d) Consider the addition of a reference section to Medi-Map for charting by GPs at admission, or the use of a pharmacy if the GP cannot be contacted or is unavailable. If it is not possible to add this to the Medi-Map software, another kind of notation system is recommended. A report back to HDC on consideration of this and any changes made should be provided.
e) Review its process for requesting charting of residents’ medications from the medical centre, in particular whether there is a better alternative to using facsimile, and report back to HDC on the review.
114. In the provisional opinion, I recommended that Oceania and RN D provide written apologies to Mrs and Mr B. These apologies have now been received and provided to the family.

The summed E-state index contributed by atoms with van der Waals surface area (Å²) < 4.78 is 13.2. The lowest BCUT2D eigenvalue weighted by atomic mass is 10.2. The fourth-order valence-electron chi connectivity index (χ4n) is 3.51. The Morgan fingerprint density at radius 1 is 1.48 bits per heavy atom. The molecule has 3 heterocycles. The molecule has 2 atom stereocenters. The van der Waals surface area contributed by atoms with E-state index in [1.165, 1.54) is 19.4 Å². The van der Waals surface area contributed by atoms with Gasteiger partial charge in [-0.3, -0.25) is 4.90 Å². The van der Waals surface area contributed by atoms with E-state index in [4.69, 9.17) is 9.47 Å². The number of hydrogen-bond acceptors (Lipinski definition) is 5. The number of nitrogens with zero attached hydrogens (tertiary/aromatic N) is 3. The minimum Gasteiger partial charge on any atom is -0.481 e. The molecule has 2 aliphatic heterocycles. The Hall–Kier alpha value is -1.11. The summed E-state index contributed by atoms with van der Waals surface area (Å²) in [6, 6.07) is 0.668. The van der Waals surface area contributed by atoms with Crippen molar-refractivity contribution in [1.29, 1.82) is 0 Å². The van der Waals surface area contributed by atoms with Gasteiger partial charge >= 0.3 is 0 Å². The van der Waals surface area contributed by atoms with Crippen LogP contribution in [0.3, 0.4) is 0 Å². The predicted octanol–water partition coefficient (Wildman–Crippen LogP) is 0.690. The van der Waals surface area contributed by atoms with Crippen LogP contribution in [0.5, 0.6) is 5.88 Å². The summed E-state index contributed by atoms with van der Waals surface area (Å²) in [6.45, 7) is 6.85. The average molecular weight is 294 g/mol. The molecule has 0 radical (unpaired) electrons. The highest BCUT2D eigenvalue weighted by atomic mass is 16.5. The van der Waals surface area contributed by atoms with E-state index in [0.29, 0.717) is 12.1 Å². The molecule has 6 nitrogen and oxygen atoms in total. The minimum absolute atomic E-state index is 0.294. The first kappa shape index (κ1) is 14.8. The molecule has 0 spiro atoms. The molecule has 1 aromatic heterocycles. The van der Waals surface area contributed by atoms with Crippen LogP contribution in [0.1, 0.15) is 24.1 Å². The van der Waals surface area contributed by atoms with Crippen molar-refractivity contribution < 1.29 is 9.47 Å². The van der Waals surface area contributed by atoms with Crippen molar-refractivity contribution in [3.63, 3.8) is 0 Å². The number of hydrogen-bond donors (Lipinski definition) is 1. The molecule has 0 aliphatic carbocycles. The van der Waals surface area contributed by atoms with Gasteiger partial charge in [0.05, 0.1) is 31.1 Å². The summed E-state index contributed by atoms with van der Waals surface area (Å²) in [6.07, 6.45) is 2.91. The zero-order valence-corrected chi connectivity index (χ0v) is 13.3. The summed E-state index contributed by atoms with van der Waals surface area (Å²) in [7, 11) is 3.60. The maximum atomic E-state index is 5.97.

115. I recommend that within three weeks of the date of this report, RN C, RN G, and RN E individually:
a) Write a letter of apology to Mr and Mrs B and provide this to HDC for forwarding.
b) Familiarise themselves with the Ministry of Health publication “Medicines care guides for residential aged care” (2011).
116. I recommend that the Nursing Council of New Zealand consider whether a review of RN D’s competence is warranted.
117. I recommend that the Nursing Council of New Zealand consider whether a review of RN C’s competence is warranted.
- A copy of this report with details identifying the parties removed, except Oceania Care Company Ltd and the expert who advised on this case, will be sent to the Nursing Council of New Zealand, and it will be advised of RN C’s and RN D’s names in covering correspondence.